The state has the producing role according to Buchanan (1975, p. 68) of providing public goods (or rules for public goods as in environmental quality management). Moreover, the West German state has taken over a dominant role with respect to the equity targets, i.e. in the attempt to produce fairness.
With respect to the proper productive role of the state such as with public goods, the aggregation of individual preferences by the market is not possible (free rider), and a political aggregation mechanism has to substitute for the market process through voting. Voting is also applied when merit goods, for instance policy targets, are involved. In deciding on public and merit goods, a federal structure being based on the subsidiary principle allows the expression of regional preferences. Thus, economic decentralization is to some extent accompanied by political decentralization.
Endogenous Tendencies to Monopolies and a Framework for Competition Competition is a necessary condition for an effective decentralization, but the spontaneity of the market may be endangered endogenously by the behavior of firms. Profitmaximizing firms can improve their position by reducing competition. They can form cartels and engage in other forms of cooperation in order to reduce competition; they can strive for a monopoly position by internal growth or can attain a monopolistic position by mergers. This was the experience in Germany in the three decades preceding World War I and at the time of the Weimar republic, reflected in the debate in the late 1920s and early 1930s (Mises 1926; Riistow 1932; Hayek 1944). These potential endogenous tendencies would severely affect the institutional setting of a market economy; at the same time, firms could engage in rent seeking and attempts to influence the institutional arrangements under which they operated. Historically, the result was an industrial complex interlinked with the state ("Vermachtung" der Wirtschaft, Kloten 1989, p. I I ). 7 An important framework of the institutional arrangement of a social market economy is therefore competition policy. Its role is to guarantee that competition is not eroded endogenously by principally ruling out cartels, by controling mergers and by surveilling the abuse of a monopolistic position. But other important aspects include free market entry to keep markets contestable and an open economy to allow competition from abroad.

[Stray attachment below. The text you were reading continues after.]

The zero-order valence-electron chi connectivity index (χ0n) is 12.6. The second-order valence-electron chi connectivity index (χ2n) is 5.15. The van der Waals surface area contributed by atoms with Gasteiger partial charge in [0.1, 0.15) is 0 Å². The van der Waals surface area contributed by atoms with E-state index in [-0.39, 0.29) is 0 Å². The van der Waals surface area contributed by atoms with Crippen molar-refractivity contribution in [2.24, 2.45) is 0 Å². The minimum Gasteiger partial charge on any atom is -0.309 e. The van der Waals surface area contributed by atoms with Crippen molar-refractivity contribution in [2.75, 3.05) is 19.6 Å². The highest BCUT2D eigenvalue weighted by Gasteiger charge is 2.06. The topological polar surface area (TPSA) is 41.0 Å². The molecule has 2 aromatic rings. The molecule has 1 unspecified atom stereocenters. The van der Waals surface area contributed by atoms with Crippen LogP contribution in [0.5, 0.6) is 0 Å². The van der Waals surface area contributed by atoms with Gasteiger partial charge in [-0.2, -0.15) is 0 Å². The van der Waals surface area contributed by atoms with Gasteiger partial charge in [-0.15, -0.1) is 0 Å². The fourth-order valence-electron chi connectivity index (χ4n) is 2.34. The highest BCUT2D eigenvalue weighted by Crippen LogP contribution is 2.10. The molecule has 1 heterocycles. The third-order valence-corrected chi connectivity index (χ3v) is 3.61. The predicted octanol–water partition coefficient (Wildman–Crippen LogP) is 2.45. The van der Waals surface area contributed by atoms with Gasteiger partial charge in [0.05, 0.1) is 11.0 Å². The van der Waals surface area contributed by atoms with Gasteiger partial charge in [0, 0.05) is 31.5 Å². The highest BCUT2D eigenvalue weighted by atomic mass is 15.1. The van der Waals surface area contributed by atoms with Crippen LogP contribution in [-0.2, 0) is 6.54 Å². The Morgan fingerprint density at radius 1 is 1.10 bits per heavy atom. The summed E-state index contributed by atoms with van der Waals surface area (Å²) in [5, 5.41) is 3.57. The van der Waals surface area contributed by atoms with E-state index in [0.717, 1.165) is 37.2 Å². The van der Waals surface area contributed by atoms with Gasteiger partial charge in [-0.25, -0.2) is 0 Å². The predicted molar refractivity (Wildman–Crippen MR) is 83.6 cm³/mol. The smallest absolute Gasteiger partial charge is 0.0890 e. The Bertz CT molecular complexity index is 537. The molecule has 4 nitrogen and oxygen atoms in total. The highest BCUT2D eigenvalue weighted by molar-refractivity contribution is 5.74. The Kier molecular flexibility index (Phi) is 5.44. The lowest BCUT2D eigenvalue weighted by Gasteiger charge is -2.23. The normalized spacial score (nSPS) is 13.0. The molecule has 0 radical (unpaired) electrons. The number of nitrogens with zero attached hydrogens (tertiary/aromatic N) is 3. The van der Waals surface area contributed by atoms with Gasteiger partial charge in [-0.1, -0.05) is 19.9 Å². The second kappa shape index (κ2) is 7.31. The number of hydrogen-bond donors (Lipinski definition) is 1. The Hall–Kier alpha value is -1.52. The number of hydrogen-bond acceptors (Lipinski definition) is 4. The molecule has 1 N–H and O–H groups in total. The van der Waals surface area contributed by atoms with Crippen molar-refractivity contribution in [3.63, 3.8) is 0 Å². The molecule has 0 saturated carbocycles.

Inflationary Experience and the Independence of the Bundesbank
Germany has gone through two big inflations: the hyperinflation of 1923 and the repressed inflation from 1936-1948. Inflation generates severe repercussions from distorting allocation and especially from hurting those individuals with a fixed nominal income, for instance wage earners. Inflation can therefore be a danger to an economic system, it can lead to a political destabilization of society, and it violates the condition of constancy of economic policy. For these reasons, price-level stability is an important target of economic policy; the Bundesbank was institutionalized as an independent central bank.